Did you know that one in every three men claim to experience skin irritation after shaving?
Additionally, many men also suffer from sensitive skin, making shaving the daily nightmare that won’t go away.
Unfortunately, there isn’t any one, hard, fast solution for shaving with sensitive skin. However, there are things you can do to adjust your shaving routine to help treat sensitive skin, and make shaving the enjoyable ritual that it should be.
Read on for some tips for treating sensitive skin—and to help you get a better shave.
Table of Contents
- Soften Your Hair
- Use the Right Razor for Your Hair Type
- Shave WITH the Grain
- Don’t Forget to Clean Your Blade
- Change Your Blade
- Stay Hydrated
- Wet Shaving for Sensitive Skin
- 1. The best razors for sensitive skin
- 2. The best shaving soaps for sensitive skin
- 3. Last-minute shaving cream/soap alternatives for sensitive skin
- Soap alternatives to shave with
- Techniques for sensitive skin: it’s all about the razor
- When is the Right Time to Shave?
Soften Your Hair
It’s important to remember that the stubble on your face is harder and tougher, and requires more effort to shave. But, before you take your best razor to your face, take a few minutes and soften your skin and hair. This will make it easier to shave, requiring less pressure and effort on your hair and skin, and reducing your chances of irritating your already super-sensitive skin.What is the best way to do this? Begin by taking a warm shower, or pressing a warm towel against your face. Allow the towel to sit on your face for a minute or two. The warmth softens the hair and opens your pores. Again, this allows your blade to glide smoothly along the skin, reducing irritation.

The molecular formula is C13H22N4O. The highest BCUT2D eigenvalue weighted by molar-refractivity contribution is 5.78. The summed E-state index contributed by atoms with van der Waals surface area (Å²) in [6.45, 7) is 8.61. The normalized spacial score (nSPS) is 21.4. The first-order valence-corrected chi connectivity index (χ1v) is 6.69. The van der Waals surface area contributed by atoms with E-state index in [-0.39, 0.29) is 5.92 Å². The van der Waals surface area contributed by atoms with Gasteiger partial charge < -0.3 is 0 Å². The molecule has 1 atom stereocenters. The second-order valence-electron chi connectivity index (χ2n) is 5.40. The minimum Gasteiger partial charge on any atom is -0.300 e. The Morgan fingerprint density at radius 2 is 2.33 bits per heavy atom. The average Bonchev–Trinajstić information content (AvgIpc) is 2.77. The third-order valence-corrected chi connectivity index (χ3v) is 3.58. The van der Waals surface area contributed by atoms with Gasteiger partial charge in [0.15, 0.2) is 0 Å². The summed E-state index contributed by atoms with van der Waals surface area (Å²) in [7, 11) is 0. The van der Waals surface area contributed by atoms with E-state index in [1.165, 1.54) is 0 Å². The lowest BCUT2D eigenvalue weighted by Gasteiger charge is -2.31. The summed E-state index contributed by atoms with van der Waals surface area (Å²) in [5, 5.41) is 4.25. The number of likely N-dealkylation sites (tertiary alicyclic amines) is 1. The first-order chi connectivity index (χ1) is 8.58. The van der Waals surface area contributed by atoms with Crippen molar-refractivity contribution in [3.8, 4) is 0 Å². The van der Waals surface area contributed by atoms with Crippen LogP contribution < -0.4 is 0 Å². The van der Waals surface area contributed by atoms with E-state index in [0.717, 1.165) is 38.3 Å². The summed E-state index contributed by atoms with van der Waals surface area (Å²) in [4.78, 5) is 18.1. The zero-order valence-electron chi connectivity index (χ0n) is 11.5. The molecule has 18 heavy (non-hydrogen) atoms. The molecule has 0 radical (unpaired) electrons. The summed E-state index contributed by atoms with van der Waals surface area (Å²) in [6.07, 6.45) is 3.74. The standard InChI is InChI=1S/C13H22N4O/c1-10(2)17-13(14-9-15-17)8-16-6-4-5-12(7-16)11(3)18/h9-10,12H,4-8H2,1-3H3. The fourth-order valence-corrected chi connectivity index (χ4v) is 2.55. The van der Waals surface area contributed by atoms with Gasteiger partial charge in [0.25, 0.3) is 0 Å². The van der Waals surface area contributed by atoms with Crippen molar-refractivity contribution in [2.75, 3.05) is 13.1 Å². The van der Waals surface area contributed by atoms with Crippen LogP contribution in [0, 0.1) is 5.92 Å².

Use the Right Razor for Your Hair Type
Did you ever think that you could be using the wrong razor for your hair type? Who knew that hair type even mattered when it came to shaving?!
When treating sensitive skin, you also need to consider your hair type and thickness. Shaving enthusiasts and experts recommend using two or three blades at the most for straight hair, and a single-edge razor for thick, curly or coarse hair.
Shave WITH the Grain
This is a common shaving mistake that inevitably results in serious skin irritation. In fact, many accidentally shave against the grain, without giving it much thought. However, the golden rule of shaving is to shave with the grain. This is especially true if you have sensitive skin.
Another tip? It’s also important to avoid pressing down too hard or applying too much pressure on your razor while shaving. This excess pressure causes friction, which then leads to razor burn.
Don’t Forget to Clean Your Blade
This is another common mistake that shavers often make, without realizing it. Many men who shave in a rush or on the go will often forget to clean their razor blades after, or before their next shave. This is always a mistake.